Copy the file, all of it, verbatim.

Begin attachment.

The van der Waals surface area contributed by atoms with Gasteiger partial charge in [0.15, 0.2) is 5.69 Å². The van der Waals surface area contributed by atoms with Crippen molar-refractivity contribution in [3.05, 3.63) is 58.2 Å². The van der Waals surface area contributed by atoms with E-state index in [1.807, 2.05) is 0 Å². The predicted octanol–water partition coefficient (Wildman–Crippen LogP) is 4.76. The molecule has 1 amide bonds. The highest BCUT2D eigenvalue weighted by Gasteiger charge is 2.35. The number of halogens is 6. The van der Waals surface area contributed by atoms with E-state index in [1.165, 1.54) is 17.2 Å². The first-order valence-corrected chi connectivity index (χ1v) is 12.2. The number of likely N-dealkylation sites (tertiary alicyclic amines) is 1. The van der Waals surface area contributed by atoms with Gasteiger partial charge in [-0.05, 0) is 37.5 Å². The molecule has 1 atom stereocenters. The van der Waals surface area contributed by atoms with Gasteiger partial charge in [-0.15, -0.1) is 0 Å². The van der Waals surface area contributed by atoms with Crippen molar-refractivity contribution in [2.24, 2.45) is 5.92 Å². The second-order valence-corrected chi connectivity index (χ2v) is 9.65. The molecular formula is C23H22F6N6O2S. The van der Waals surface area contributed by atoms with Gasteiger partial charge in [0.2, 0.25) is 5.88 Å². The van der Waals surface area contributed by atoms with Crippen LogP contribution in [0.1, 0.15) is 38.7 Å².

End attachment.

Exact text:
The van der Waals surface area contributed by atoms with Gasteiger partial charge in [0.15, 0.2) is 5.69 Å². The van der Waals surface area contributed by atoms with Crippen molar-refractivity contribution in [3.05, 3.63) is 58.2 Å². The van der Waals surface area contributed by atoms with E-state index in [1.807, 2.05) is 0 Å². The predicted octanol–water partition coefficient (Wildman–Crippen LogP) is 4.76. The molecule has 1 amide bonds. The highest BCUT2D eigenvalue weighted by Gasteiger charge is 2.35. The number of halogens is 6. The van der Waals surface area contributed by atoms with E-state index in [1.165, 1.54) is 17.2 Å². The first-order valence-corrected chi connectivity index (χ1v) is 12.2. The number of likely N-dealkylation sites (tertiary alicyclic amines) is 1. The van der Waals surface area contributed by atoms with Gasteiger partial charge in [-0.05, 0) is 37.5 Å². The molecule has 1 atom stereocenters. The van der Waals surface area contributed by atoms with Gasteiger partial charge in [-0.15, -0.1) is 0 Å². The van der Waals surface area contributed by atoms with Crippen molar-refractivity contribution in [2.24, 2.45) is 5.92 Å². The second-order valence-corrected chi connectivity index (χ2v) is 9.65. The molecular formula is C23H22F6N6O2S. The van der Waals surface area contributed by atoms with Gasteiger partial charge in [0.2, 0.25) is 5.88 Å². The van der Waals surface area contributed by atoms with Crippen LogP contribution in [0.1, 0.15) is 38.7 Å².